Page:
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Publication numberUS6439666 B1
Publication typeGrant
Application numberUS 09/618,629
Publication dateAug 27, 2002
Filing dateJul 18, 2000
Priority dateNov 24, 1999
Fee statusLapsed
Also published asDE10036704A1
Publication number09618629, 618629, US 6439666 B1, US 6439666B1, US-B1-6439666, US6439666 B1, US6439666B1
InventorsToshimitzu Kimura, Masami Muraishi
Original AssigneeTachi-S, Co., Ltd.
Export CitationBiBTeX, EndNote, RefMan
External Links: USPTO, USPTO Assignment, Espacenet
Pan frame structure of seat cushion of a vehicle seat
US 6439666 B1
Abstract
A structure of the so-called “pan frame” of seat cushion for use with a vehicle seat, which includes a primary reinforcing pattern press formed therein. The primary reinforcing pattern has a flat bottom region defined on its top and protrudes from the bottom wall of the seat-cushion pan frame. The primary reinforcing pattern further communicates with the securing areas where the frame is to be secured to a floor side of the vehicle. Hence, most of a load applied to the pan frame is dispersed via such pattern toward the securing areas, while being absorbed thereby. An auxiliary reinforcing pattern is press formed in the primary reinforcing pattern such as to surround each of the securing areas, thereby blocking further transmission of the load thereto. The primary reinforcing pattern may be of a generally X-shaped channel configuration which communicates its four channel sections with the securing areas, whereas the auxiliary reinforcing pattern be of an annularly protruded configuration that surrounds each of the securing areas.
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Claims(8)
What is claimed is:
1. In combination with a vehicle seat and a vehicle floor, in which the vehicle seat includes a seat cushion, a structure of a seat-cushion pan frame to be provided in said seat cushion, wherein the seat-cushion pan frame has been formed by a press working process from a rigid plate material into a predetermined configuration,
said structure of the seat-cushion pan frame comprising:
a bottom wall defined in the seat-cushion pan frame;
two lateral side regions defined within the bottom wall;
four securing areas adapted to be secured to a side of said vehicle floor, said four securing areas comprising one set of two securing holes and another set of two securing holes, wherein said one and said another set of two securing holes are respectively defined in said two lateral side regions within said bottom wall;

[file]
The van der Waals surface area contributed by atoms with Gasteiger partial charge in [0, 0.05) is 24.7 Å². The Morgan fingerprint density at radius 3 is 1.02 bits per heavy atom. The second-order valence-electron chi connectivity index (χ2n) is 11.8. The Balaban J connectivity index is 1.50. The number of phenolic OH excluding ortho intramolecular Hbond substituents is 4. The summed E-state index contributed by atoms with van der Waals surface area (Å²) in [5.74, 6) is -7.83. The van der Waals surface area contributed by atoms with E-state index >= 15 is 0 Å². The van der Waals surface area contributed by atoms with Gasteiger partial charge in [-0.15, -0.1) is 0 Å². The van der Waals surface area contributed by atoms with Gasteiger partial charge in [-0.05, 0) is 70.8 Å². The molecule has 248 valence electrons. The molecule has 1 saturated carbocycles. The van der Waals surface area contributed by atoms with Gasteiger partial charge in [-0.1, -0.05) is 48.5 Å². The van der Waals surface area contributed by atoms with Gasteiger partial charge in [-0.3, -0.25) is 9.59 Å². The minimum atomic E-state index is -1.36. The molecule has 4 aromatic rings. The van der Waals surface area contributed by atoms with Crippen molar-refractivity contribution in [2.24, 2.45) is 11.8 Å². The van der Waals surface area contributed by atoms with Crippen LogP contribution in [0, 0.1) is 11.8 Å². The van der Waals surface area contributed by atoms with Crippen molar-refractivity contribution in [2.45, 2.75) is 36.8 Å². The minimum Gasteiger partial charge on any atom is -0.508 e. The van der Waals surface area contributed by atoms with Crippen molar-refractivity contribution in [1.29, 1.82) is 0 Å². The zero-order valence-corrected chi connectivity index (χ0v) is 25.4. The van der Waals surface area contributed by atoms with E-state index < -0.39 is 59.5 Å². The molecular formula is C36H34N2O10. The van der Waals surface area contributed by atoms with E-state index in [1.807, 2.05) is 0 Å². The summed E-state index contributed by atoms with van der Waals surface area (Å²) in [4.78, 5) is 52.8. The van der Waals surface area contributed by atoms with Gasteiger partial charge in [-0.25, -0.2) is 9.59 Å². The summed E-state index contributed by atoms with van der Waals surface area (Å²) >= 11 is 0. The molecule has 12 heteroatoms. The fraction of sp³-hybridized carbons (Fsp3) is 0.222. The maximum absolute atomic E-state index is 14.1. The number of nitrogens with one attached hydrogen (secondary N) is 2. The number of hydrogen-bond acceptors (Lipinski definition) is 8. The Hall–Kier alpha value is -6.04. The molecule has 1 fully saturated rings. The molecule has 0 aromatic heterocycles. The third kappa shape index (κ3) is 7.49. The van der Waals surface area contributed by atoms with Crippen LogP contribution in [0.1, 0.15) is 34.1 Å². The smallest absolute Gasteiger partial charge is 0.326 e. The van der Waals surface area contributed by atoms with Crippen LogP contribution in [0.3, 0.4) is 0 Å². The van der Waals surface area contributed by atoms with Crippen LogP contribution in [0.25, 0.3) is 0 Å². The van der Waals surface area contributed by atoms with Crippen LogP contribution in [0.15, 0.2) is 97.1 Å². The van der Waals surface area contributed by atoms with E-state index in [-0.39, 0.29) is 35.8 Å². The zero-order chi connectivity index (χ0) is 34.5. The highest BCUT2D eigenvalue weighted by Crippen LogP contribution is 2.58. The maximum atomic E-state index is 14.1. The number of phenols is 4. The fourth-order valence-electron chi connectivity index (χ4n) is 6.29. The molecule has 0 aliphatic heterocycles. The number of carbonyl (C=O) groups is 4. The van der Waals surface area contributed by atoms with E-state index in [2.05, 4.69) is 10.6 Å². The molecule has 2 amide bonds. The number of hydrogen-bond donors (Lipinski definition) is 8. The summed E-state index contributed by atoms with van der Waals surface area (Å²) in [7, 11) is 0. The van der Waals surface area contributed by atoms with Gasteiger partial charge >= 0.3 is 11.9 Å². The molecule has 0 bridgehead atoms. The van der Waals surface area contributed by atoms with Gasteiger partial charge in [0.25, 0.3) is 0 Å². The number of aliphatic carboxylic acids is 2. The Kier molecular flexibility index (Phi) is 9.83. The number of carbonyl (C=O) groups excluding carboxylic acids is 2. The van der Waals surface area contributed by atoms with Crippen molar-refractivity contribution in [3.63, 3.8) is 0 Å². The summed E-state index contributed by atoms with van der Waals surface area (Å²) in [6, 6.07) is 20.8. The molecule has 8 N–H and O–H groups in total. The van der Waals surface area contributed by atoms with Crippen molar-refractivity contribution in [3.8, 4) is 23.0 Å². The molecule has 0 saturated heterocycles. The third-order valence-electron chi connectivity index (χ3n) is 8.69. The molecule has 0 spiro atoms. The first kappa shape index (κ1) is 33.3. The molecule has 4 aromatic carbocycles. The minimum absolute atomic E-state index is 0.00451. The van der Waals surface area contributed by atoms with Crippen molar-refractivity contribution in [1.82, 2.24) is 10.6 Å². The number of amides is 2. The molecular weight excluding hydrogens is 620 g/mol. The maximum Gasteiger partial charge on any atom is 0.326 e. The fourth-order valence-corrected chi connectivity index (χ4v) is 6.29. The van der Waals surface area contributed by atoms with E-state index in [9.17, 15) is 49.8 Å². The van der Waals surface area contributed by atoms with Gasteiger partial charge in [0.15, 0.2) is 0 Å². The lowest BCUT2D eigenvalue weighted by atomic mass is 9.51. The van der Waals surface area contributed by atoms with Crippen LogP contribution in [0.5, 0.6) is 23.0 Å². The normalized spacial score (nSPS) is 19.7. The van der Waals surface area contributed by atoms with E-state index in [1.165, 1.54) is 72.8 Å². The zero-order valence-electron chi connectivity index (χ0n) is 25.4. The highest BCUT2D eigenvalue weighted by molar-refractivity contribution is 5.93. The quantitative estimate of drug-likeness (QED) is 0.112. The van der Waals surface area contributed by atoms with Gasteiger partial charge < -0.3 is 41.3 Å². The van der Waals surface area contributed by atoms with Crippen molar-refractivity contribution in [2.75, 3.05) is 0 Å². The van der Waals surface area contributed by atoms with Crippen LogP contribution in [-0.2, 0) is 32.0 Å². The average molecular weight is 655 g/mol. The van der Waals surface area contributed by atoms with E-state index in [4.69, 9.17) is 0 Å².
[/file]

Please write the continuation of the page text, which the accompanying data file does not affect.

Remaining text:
a generally X-shaped reinforcing pattern having four channel sections formed continuous with one another, wherein each of said four channel sections has a flat bottom region defined therein and therealong, and respectively extends toward a securing hole of said four securing holes in communication therewith; and
four securing means adapted to be respectively passed through said four securing holes for fixedly securing said seat-cushion pan frame to a side of the floor.
2. The combination according to claim 1, wherein said generally X-shaped reinforcing channel has a flat central bottom region defined therein at a point where a load is intensively applied in said seat-cushion pan frame.
3. The combination according to claim 1, which further includes an upstanding peripheral wall integrally formed with said seat-cushion pan frame during said press working process, said upstanding peripheral wall integrally surrounding said bottom wall, and wherein said four channel sections are so arranged in said bottom wall as to not only communicate with said four securing holes, but also communicate with said upstanding peripheral wall.
4. The combination according to claim 3, wherein said four channel sections each include a widened end area defined therein, and wherein said widened end area surrounds each of said securing holes and communicates with said upstanding peripheral wall.
5. The combination according to claim 1, wherein said reinforcing pattern includes an auxiliary reinforcing pattern arranged therein such as to encircle each of said securing areas, said auxiliary reinforcing pattern being so press formed as to have a generally U-shaped cross-section during said press working process.
6. The combination according to claim 5, wherein said auxiliary reinforcing pattern comprises an annular auxiliary reinforcing protrusion so formed to encircle each of said securing areas in a spaced relation therewith.